McGrath blends historical fact with contemporary fiction in his characterisation. His cast mixes recognisable figures such as Queen Victoria, Patrick Sellar and Harriet Beecher Stowe with parodic creations such as Andy McChuckemup. This draws attention to the fact that although it is based on factual events, the play is artificial – it is not simply telling a factual account as a story.

Patrick Sellar

Patrick Sellar is introduced early on in the play, as two Strathnaver women and a young Highlander discuss the changes rumoured to be taking place in the area.

As James Loch and Patrick Sellar, factor and under-factor to the Sutherland estates, make their way up the strath, the Second Woman predicts what their business that day might entail as she asserts I hope they have not come to improve us. ‘Improvement’ was the word used by landowners to describe the Clearances.


Stage directions establish the difference in social class between the women huddled under their shawls and Patrick Sellar who is looking very grand . He is established as an obnoxious figure as he ignores the women. This is confirmed when he describes the locals’ inability to pay rent as a terrible degeneracy in the character of these aboriginals. His language is overelaborate and he is clearly showing off.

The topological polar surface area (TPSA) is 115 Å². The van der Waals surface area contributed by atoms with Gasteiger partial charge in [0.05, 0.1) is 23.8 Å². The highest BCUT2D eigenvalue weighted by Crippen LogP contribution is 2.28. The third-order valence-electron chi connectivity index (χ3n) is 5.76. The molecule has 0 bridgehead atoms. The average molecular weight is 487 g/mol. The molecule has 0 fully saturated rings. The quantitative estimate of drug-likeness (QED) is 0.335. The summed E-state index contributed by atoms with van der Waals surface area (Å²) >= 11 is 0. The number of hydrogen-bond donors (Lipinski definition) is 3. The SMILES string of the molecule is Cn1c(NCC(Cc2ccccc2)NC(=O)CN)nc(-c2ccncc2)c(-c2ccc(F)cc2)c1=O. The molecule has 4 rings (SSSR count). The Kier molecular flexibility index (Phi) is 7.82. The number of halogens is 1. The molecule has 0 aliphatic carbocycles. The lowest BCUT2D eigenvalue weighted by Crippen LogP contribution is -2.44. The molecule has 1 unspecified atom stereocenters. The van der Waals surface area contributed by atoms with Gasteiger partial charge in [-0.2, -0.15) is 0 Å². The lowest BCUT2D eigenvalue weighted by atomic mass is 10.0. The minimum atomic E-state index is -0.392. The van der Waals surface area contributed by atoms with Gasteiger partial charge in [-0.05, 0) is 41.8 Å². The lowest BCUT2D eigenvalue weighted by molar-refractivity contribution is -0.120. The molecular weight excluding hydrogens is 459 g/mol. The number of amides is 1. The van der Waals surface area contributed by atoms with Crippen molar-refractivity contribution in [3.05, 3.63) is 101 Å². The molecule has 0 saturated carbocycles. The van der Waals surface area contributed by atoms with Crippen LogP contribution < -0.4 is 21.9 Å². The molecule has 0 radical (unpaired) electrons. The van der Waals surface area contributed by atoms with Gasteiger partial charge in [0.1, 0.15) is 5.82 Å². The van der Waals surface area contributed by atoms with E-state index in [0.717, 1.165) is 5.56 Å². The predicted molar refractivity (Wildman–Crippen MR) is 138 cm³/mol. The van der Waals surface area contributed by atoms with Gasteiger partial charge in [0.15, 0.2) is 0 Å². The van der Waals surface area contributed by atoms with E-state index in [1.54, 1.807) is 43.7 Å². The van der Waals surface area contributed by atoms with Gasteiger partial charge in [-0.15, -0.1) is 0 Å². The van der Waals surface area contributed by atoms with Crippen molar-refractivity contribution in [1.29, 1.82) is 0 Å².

Sellar can be described as the stock villain of the piece. He presents himself as a great social reformer, improver, and progressive; He claims that the Highland people require to be […] convinced that they must worship industry or starve, and that the enchantment which keeps them down must be broken.

However, this is unconvincing. He is unable to conceal his disdain for the people that he evicts from mildewed districts of the estate, referring to their swarm of dependents.


So if you’d abandon your old misery/ We will teach you the secrets of high industry

These words end the chorus of the musical duet between Sellar and Loch. The song offers light relief for the audience. Yet, McGrath’s satire of Sellar, and the capitalist agenda he represents, is unremitting.

Sellar is following instructions of the Duke and Countess of Sutherland. He is part of the capitalist system in that he supports the owners of the means of production. In referring to the Clearances as improvements he shows he believes in a system where profit is a priority – social equality and welfare are lesser issues.


Sellar carries out his duties with such passion that he is a truly repellent character. Watching the devastation orchestrated by Sellar, the character of MacLeod offers the best evaluation of the character of the ruthless factor when he says You have a great hatred for the people of these parts, Mr Sellar.

Sellar orders the forceful removal of a 94 year old woman from her home, shouting:

Damn her the old witch, she’s lived long enough […] – let her burn.

Use of the word witch, with its primitive associations, and the devastating command let her burn, convey Sellar’s utter disregard for the people and place.

This eviction scene, and the factual accounts given of barbaric evictions across the Highlands lends dramatic irony to the courtroom scene of Sellar’s trial.

can you believe, my good sir, that I […] should deliberately […] burn a house with a woman in it?

Sellar’s rhetorical question leads the judge to urge the jury to ignore all the charges except two. Sellar’s outright denial of his actions is an obvious lie. It ensures his villainy in this play is complete.